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Teen Girls: Preparing for Visit to Your Doctor

At Family Honor, you learned that our bodies are a gift from God. As you mature, you’re working on developing your total SPICE—Spiritual, Physical, Intellectual, Creative and Emotional—qualities to be a gift to God and others.

Part of developing our Physical Petal is taking care of our bodies through exercise, eating well and regular visits to the doctor. As you enter your teenage years, doctors visits can involve more questions and information than they did when you were younger. It’s important to remember that while doctors know a lot about medicine and health, your mom and dad know the most about YOU.

I remember going to my pediatrician when I was about eleven. My mom had left the room to keep my younger siblings from tearing magazines up in the waiting room. My doctor told me about how I was getting older so if I wanted to ask her questions about sexuality or birth control I could. I was unprepared for this, having only just realized how the whole baby thing worked when my little brother was born.

Here are some things that you should talk about with your mom before your next visit to the doctor.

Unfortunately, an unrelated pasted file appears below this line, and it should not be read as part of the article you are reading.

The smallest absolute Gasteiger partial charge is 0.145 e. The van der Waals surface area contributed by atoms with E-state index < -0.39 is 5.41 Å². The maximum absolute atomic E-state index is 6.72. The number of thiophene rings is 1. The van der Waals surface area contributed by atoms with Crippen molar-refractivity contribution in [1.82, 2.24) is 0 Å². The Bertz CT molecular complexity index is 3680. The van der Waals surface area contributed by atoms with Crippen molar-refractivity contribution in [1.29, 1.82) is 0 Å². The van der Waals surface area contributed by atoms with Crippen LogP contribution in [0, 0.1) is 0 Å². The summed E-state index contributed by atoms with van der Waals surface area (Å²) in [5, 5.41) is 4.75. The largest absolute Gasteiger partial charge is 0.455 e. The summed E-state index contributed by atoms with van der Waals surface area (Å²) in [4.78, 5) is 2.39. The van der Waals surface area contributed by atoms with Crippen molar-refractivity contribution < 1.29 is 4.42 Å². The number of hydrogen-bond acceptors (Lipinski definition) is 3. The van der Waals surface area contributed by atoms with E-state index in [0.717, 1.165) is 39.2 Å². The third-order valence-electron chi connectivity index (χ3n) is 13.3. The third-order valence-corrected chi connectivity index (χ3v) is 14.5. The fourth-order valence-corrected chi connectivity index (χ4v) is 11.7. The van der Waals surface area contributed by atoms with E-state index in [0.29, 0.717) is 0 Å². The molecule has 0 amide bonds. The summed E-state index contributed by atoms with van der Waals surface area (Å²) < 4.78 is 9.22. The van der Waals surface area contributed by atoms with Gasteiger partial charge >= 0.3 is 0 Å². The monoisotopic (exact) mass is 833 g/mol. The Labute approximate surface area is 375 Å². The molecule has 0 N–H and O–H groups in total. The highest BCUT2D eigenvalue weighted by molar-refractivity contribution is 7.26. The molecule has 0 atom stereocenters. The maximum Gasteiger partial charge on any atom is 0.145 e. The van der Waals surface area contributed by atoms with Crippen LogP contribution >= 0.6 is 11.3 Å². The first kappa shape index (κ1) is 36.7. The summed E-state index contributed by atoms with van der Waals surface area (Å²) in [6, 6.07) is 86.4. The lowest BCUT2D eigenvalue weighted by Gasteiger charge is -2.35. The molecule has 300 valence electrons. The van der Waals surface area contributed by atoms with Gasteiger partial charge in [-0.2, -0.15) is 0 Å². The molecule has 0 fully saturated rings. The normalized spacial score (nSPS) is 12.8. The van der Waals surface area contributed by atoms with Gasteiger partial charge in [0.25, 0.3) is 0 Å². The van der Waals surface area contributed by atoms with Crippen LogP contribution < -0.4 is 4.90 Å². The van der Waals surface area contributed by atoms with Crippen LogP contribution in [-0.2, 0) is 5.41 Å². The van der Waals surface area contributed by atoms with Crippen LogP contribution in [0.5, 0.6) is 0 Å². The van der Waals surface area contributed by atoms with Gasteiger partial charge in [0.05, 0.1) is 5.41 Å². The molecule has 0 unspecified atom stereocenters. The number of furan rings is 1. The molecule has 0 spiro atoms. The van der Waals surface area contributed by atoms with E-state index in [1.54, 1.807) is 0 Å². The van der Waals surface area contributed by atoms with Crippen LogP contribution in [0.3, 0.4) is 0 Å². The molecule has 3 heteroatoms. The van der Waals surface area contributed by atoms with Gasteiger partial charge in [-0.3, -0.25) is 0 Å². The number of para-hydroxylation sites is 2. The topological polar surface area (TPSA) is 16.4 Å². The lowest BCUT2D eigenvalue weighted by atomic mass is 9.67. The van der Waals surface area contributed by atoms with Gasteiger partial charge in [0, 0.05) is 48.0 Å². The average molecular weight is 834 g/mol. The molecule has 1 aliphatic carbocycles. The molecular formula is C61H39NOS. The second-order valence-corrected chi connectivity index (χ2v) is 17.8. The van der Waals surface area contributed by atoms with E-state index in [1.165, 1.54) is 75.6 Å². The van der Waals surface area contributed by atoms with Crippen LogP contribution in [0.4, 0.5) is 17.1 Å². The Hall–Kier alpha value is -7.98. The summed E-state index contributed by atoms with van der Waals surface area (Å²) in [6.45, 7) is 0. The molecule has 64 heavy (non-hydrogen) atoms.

• Ask your mom what to expect. You may have heard from your friends or read stories in magazines or on-line, but your mom can fill you in on what will go on with your appointment.
  • If you have questions for your doctor, make a list and go over it with your mom ahead of time. Your family’s medical history can help you understand what to expect.
  • It’s important for your parents to know all the medication you’re taking. Let your parents know everything you take each day. If a coach or counselor gives you something to take, be sure to run it by your parents.

When you go to the doctor, remember that your mom can stay with you the whole time. If your mom’s unable to come, bring an aunt, grandmother or family friend.

Remember, if your doctor suggests things that you’re not sure about, you can go home and talk it over with your parents. You don’t have to make any quick decisions and you can always get a second opinion.

When you go to the doctor, remember that your mom can stay with you the whole time. If your mom’s unable to come, bring an aunt, grandmother or family friend.

Remember, if your doctor suggests things that you’re not sure about, you can go home and talk it over with your parents. You don’t have to make any quick decisions and you can always get a second opinion.


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